Hutson Inc., a John Deere dealership with 30 locations in Indiana, Kentucky, Michigan and Tennessee, is looking beyond the farm for its newest hires. 

The dealership started an internship program to train people without a background in agriculture to become sales representatives. The interns learn about the industry and get hands-on experience working with the products they’ll eventually sell. 

“We’ve kind of gotten away from an apprenticeship-style model in this business, and it feels like, in some ways, that was a mistake,” says Karl Huebner, vice president of precision ag for Hutson. “It’s time to get back to some of that, especially when there’s incredibly qualified, incredibly good people in other industries and roles.”

The internship program also ties into Hutson’s goal of mainstreaming precision, following suit with the mainline it carries. 

“As John Deere becomes a technology company, we’re trying to figure out how to become a technology company as well,” Huebner says.

Hands-On Experience with Precision Equipment

Hutson models its internship program after an apprenticeship. The intern is paired with a precision product specialist for a full crop cycle before transitioning into sales or aftermarket work. 

During that time, the intern will watch the specialist address AMS issues, product failures and customer support inquiries on every product line that Hutson carries. Eventually, the intern will take the reins and troubleshoot some of the issues under the precision specialist’s guidance. 


“When they drop into the sales world, they’ll be some of the most advanced salesmen we’ve got as far as their product knowledge …”
– Karl Huebner, Integrated Solutions Manager

The goal is to build the intern’s confidence while setting them up for success in a sales role upon completion of their internship. The product specialists and managers overseeing the interns are careful about not putting them into sales and pressing them for results before the interns understand the products and the culture of the agriculture industry. That may mean an internship extends past a year if necessary.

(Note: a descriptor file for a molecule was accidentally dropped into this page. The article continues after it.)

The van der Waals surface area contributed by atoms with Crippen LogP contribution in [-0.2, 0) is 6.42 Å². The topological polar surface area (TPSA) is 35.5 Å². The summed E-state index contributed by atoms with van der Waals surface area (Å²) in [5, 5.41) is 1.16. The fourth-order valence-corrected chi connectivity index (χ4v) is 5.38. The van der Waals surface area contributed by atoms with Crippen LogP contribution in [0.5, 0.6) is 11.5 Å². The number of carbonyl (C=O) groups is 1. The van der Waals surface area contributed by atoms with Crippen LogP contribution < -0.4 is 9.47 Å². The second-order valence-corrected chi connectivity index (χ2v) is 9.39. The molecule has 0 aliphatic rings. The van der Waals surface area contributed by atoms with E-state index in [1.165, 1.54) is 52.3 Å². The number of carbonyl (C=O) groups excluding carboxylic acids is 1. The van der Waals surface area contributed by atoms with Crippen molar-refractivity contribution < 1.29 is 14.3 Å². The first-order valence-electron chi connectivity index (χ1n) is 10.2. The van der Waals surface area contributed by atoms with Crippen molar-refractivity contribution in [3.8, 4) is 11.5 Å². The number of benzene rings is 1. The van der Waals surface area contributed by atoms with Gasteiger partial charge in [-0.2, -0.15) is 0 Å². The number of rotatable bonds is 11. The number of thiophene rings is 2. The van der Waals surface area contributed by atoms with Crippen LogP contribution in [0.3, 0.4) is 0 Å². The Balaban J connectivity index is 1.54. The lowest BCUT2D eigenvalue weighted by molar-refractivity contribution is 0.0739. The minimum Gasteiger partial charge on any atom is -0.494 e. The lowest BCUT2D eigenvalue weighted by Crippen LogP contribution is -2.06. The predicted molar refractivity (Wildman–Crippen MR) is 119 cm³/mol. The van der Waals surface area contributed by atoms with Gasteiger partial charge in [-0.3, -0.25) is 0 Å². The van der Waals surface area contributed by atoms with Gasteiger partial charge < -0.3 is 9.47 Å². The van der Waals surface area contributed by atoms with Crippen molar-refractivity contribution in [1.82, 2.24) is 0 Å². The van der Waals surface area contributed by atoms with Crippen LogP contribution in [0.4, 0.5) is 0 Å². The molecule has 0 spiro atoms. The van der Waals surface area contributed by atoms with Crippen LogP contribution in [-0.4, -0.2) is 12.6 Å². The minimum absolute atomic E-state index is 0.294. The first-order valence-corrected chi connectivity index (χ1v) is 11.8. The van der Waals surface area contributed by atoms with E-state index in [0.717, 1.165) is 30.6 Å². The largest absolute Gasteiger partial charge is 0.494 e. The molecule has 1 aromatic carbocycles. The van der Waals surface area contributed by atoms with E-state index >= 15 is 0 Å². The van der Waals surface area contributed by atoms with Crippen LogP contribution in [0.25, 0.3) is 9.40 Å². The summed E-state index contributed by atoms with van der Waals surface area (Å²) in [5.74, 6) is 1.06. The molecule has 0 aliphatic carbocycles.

“We’re putting them through the fire right now, and we’re mainstreaming them in,” Huebner says. “That way, when they drop into the sales world, they’ll be some of the most advanced salesmen we’ve got as far as their product knowledge.”

The dealership has always had interns in some capacity, but its current program better leverages an intern’s desire to learn and each individual’s work ethic. 

“Ultimately what it came down to is an understanding that if we ran across young professionals who had an ability to speak to customers, be presentable and seemed like they had integrity and excellence in the field, we would invest in them and give them the opportunity to become professionals within our organization,” Huebner says.

Hiring Outside of Ag

It gets continually more difficult for Hutson — and many dealerships — to find people with direct ag experience or familiarity with Deere beyond knowing that it makes green tractors. 

That was the case with Andrew McAllister and Connor Smith, both of whom are interning with Hutson. McAllister graduated from Middle Tennessee State University in 2020 as a certified athletic trainer. He’s always been interested in agriculture, but he never had enough exposure to the industry to know that it encompasses jobs beyond just being a farmer. 


“I’ve seen these problems in the real world, and now I’m getting down to the nitty-gritty of what exactly causes those problems …”
– Connor Smith, Integrated Solutions Intern